Being a Massage Therapist, I give a lot of massages to all sorts of people. Many of my clients ask me questions or make statements regarding the massage environment. With regards to increased congestion and resulting discomfort during a massage, most comment and appreciate efforts to assist with their condition. One client recently asked me, “Why do I get congested when I am getting a massage?” I paused, then said that I’d need to research that question as there seem to be several opinions.There are several documented causes for the sinus congestion
. The most common are unusual pressure on the sinus area of the face during the massage, the face-down positioning, and seasonal allergies. The unusual pressure of the face cradle depends highly on the type of face cradle used. Some are designed to alleviate the pressure issue, some are designed for comfort. Then again, each person’s face is shaped differently so who’s to say what is comfortable? All face cradles tend to place pressure on the acupressure points on the face for relieving congestion. Not exactly what we are looking for in a massage. Face down positioning allows gravity to work its magic and bring existing sinus congestion forward into the nasal cavities and cause additional breathing issues. Without changing the gravitational pull of the earth, this is not something I can modify! Seasonal allergies are the most common cause. Clients with active allergy issues come into the massage with excess mucous ready to give in to pressure points and gravity.What to do?
There are many things that Massage Therapists like me do to assist clients with sinus congestion during the massage therapy session: adjustments to the face cradle are helpful to minimize acupressure points that relieve sinus pressure; positioning of the massage table so that the head end is a bit higher than the foot end can help with the gravity issue; using essential oils like pine, eucalyptus, or peppermint to open up sinus passages; and lastly, using breathing aids such as cold gel-filled face masks or nasal strips. The problem with all of these measures is that they are a guessing game, as each client reacts differently. The most reasonable suggestions include:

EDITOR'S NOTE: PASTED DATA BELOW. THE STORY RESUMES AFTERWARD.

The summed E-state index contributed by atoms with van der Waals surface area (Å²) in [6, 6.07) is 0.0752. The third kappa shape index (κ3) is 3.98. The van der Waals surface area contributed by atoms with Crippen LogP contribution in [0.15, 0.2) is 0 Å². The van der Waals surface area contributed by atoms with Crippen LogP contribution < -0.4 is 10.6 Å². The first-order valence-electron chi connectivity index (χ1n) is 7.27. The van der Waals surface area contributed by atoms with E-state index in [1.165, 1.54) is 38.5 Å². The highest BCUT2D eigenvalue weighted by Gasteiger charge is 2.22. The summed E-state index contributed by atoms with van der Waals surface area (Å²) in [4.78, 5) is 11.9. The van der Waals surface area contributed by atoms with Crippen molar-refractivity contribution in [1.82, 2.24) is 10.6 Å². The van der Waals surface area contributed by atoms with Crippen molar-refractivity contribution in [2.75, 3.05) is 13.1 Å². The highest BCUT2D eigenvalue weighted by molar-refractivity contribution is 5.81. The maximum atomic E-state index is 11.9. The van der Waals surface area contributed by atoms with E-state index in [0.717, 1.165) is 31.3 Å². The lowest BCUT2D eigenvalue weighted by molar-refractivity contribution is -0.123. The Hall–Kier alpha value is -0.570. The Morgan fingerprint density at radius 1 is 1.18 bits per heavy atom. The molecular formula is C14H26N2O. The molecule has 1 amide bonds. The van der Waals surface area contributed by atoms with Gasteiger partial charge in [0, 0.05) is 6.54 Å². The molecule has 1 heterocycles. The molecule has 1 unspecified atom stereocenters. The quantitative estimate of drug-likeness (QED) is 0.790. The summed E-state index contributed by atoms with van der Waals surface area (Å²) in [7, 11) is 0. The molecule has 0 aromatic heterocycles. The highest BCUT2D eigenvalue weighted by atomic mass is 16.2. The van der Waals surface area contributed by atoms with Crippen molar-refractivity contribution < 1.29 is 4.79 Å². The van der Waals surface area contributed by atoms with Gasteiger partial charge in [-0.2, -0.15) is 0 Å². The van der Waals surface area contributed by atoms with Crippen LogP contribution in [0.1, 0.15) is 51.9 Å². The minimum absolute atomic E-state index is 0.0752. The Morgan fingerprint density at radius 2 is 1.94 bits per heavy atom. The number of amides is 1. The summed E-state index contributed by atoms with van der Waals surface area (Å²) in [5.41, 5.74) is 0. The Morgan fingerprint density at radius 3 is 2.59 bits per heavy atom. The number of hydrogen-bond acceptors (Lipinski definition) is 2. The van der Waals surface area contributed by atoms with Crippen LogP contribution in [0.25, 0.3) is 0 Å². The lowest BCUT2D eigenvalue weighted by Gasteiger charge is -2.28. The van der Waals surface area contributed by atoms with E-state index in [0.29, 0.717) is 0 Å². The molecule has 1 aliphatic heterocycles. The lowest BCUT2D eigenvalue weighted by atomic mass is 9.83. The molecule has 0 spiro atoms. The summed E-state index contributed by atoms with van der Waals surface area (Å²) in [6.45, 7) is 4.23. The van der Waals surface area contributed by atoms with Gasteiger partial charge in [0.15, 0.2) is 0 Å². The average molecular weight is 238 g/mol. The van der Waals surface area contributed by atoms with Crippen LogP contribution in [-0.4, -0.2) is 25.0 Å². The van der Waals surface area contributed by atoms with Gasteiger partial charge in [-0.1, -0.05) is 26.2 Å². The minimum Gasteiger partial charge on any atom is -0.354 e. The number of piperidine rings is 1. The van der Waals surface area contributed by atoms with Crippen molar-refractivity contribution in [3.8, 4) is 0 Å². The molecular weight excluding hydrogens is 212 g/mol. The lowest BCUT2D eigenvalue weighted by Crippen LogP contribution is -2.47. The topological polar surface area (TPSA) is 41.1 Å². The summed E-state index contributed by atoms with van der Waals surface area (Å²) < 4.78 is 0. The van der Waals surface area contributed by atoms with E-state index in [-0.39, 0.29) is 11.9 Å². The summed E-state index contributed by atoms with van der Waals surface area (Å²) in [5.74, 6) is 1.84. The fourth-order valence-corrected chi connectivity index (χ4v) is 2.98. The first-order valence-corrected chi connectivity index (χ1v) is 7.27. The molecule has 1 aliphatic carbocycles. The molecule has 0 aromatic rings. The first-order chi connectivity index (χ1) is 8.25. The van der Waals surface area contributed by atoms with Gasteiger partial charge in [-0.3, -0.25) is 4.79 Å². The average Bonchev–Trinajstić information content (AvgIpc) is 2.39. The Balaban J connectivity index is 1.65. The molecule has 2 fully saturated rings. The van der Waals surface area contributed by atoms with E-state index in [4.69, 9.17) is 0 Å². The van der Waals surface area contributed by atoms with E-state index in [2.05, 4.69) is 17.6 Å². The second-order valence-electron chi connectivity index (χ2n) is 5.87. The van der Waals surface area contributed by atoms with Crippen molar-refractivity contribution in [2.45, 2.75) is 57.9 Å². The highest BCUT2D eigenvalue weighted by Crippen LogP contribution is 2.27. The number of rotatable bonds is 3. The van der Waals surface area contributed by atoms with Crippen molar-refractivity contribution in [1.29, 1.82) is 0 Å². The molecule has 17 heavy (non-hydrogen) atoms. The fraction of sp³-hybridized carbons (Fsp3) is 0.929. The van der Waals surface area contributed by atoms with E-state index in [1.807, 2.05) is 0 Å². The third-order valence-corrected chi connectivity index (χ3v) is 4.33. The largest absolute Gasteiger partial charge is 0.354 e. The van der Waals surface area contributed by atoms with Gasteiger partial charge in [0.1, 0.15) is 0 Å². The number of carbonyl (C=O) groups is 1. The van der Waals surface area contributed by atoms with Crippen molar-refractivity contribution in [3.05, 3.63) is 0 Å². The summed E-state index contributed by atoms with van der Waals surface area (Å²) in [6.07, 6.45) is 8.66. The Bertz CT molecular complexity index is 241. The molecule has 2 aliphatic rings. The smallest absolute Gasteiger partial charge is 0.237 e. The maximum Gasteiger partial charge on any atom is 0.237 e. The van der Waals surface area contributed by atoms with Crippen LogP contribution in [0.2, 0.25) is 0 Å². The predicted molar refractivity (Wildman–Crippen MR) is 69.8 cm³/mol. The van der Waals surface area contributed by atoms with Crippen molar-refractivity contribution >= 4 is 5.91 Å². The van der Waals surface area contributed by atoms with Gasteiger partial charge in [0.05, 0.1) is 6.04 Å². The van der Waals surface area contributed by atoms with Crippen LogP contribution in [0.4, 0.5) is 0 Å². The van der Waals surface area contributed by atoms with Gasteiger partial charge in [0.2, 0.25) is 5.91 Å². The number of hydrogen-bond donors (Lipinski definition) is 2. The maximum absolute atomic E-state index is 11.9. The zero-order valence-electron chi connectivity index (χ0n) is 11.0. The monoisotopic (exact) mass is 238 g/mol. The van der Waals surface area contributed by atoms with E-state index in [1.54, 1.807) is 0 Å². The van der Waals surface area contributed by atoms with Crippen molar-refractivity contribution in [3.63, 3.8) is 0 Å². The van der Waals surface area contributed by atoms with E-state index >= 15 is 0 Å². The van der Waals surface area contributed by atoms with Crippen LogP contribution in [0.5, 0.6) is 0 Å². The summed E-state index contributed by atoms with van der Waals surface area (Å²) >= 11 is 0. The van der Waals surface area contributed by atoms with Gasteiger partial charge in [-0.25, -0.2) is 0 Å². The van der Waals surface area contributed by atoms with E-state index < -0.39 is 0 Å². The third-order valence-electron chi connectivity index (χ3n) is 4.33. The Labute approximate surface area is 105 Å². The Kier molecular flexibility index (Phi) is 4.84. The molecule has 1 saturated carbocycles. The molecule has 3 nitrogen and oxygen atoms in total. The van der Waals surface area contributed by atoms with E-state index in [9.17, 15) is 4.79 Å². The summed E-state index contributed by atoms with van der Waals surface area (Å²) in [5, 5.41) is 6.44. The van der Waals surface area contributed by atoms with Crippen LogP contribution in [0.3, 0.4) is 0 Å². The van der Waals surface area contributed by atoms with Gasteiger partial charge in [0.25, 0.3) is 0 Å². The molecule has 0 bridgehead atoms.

1) trying all of the above in a constant effort to provide the most comfortable experience for the client, and 2) prevent pre-existing issues in the first place. The most reliable method of preventing or alleviating sinus congestion is sinus irrigation. Sinus irrigation is actually a very old way of coping with congestion, allergies, and post-nasal drip. Putting it simply, sinus irrigation is exactly what it sounds like: using a saline solution to gently wash out mucous, dust, pollen, and other irritants. A popular method of sinus irrigation is to use a Neti-Pot
Performing sinus irrigation an hour or two prior to your massage can effectively reduce or eliminate sinus congestion so you can more fully enjoy your massage. In addition to removing mucous and irritants that cause congestion from your sinuses, the salt in the saline solution is also effective in relieving swelling of sinus membranes. Sinus irrigation is a simple and safe method of reducing sinus congestion and post-nasal drip, but there are some conditions which might make it contraindicated for you. Please check with your doctor prior to performing any sinus irrigation.